16. 16.
    Arantes, A.L., Alves, J.I., Stams, A.J.M., Alves, M.M., Sousa, D.Z.: Enrichment of syngas-converting communities from a multi-orifice baffled bioreactor. Microb. Biotechnol. (2017).  https://doi.org/10.1111/1751-7915.12864 Google Scholar
  17. 17.
    APHA: Standard Methods for the Examination of Water and Wastewater. American Public Health Association/American Water Works Association/Water Pollution Control Federation, Washington, DC (1997)Google Scholar
  18. 18.
    Takahashi, S., Tomita, J., Nishioka, K., Hisada, T., Nishijima, M.: Development of a prokaryotic universal primer for simultaneous analysis of bacteria and archaea using next-generation sequencing. PLoS ONE 9, e105592 (2014)Google Scholar
  19. 19.
    Walters, W., et al.: Transcribed spacer marker gene primers for microbial community surveys. mSystems 1, e0009-15 (2015)Google Scholar
  20. 20.
    Martin, M.: Cutadapt removes adapter sequences from high-thoughput sequencing reads. EMBnet J 17, 10–12 (2011)Google Scholar
  21. 21.
    Edgar, R.C.: UNOISE2: improved error-correction for Illumina 16S and ITS amplicon sequencing. BioRxiv  https://doi.org/10.1101/081257 (2016)Google Scholar
  22. 22.
    Edgar, R.C.: SINTAX: a simple non-Bayesian taxonomy classifier for 16S and ITS sequences. BioRxiv  https://doi.org/10.1101/074161 (2016)Google Scholar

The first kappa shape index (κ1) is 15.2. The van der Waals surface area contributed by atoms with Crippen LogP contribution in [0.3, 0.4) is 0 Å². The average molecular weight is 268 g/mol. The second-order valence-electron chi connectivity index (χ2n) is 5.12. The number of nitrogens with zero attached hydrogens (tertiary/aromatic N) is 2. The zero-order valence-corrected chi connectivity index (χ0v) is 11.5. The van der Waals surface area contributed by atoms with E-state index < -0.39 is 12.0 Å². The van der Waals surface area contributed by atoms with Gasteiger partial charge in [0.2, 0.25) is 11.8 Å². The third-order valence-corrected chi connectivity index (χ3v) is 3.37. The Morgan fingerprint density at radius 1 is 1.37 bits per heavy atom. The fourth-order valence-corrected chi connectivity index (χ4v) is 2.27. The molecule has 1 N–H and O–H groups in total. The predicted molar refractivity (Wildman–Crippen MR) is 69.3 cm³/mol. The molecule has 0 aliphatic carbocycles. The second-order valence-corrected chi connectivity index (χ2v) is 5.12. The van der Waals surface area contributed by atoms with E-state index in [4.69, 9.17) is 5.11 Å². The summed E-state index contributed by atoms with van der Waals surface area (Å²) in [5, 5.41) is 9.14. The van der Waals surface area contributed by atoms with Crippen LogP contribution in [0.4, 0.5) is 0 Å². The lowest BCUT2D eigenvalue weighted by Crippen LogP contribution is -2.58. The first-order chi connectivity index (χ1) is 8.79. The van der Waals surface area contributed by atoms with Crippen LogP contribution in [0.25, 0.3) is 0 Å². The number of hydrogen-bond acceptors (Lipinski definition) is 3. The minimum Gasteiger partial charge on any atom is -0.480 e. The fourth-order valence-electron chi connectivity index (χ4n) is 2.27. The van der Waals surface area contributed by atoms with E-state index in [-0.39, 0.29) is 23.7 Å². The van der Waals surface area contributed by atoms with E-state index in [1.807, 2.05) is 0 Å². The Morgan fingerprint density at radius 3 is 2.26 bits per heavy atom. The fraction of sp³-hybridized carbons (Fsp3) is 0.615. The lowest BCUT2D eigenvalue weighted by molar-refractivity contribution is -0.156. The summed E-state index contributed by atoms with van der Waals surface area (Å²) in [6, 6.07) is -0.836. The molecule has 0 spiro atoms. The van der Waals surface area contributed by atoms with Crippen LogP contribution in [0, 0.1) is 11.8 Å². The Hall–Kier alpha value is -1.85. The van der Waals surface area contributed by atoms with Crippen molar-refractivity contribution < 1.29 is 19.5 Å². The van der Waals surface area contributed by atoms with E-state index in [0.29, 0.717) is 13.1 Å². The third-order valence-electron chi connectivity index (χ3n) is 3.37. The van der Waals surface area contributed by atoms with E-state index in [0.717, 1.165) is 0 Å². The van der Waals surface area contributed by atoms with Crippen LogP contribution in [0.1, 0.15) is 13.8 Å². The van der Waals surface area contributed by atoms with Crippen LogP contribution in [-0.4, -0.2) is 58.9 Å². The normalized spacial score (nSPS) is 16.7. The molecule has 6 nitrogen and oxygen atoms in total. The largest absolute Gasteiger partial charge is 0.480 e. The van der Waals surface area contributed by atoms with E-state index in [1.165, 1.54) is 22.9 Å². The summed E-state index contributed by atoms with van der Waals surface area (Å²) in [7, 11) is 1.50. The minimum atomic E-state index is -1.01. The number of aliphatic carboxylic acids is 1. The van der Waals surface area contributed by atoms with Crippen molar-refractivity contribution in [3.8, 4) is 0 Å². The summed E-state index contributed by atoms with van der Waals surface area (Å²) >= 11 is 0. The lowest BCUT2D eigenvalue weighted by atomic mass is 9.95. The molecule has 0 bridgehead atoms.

23. 23.
    Yarza, P., et al.: The all-species living tree project: a 16S rRNA-based phylogenetic tree of all sequenced type strains. Syst. Appl. Microbiol. 31, 241–250 (2008)Google Scholar
  24. 24.
    Dhariwal, A., Chong, J., Habib, S., King, I.L., Agellon, L.B., Xia, J.: MicrobiomeAnalyst: a web-based tool for comprehensive statistical, visual and meta-analysis of microbiome data. Nucleic Acids Res. 45, 180–188 (2018)Google Scholar
  25. 25.
    Alberty, R.A.: Thermodynamics of Biochemical Reactions. John Wiley & Sons, Inc, New Jersey (2003)Google Scholar
  26. 26.
    Amend, J.P., Shock, E.L.: Energetics of overall metabolic reactions of thermophilic and hyperthermophilic Archaea and bacteria. FEMS Microbiol. Rev. 25, 175–243 (2001)Google Scholar
  27. 27.
    Steinbusch, K.J.J., Hamelers, H.V.M., Buisman, C.J.N.: Alcohol production through volatile fatty acids reduction with hydrogen as electron donor by mixed cultures. Water Res. 42, 4059–4066 (2008)Google Scholar
  28. 28.
    Jin, Q., Bethke, C.M.: The thermodynamics and kinetics of microbial metabolism. Am. J. Sci. 307, 643–677 (2007)Google Scholar
  29. 29.
    Grimalt-Alemany, A., Łężyk, M., Lange, L., Skiadas, I.V., Gavala, H.N.: Enrichment of syngas–converting mixed microbial consortia for ethanol production and thermodynamics–based design of enrichment strategies. Biotechnol. Biofuels 11, 1–22 (2018)Google Scholar
  30. 30.
    Bertsch, J., Müller, V.: Bioenergetic constraints for conversion of syngas to biofuels in acetogenic bacteria. Biotechnol. Biofuels 8, 1–12 (2015)Google Scholar
  31. 31.
    Lingen, H.J., Van Plugge, C.M., Fadel, J.G., Kebreab, E.: Thermodynamic driving force of hydrogen on rumen microbial metabolism: a theoretical investigation. PLoS ONE 11, e0161362 (2016)Google Scholar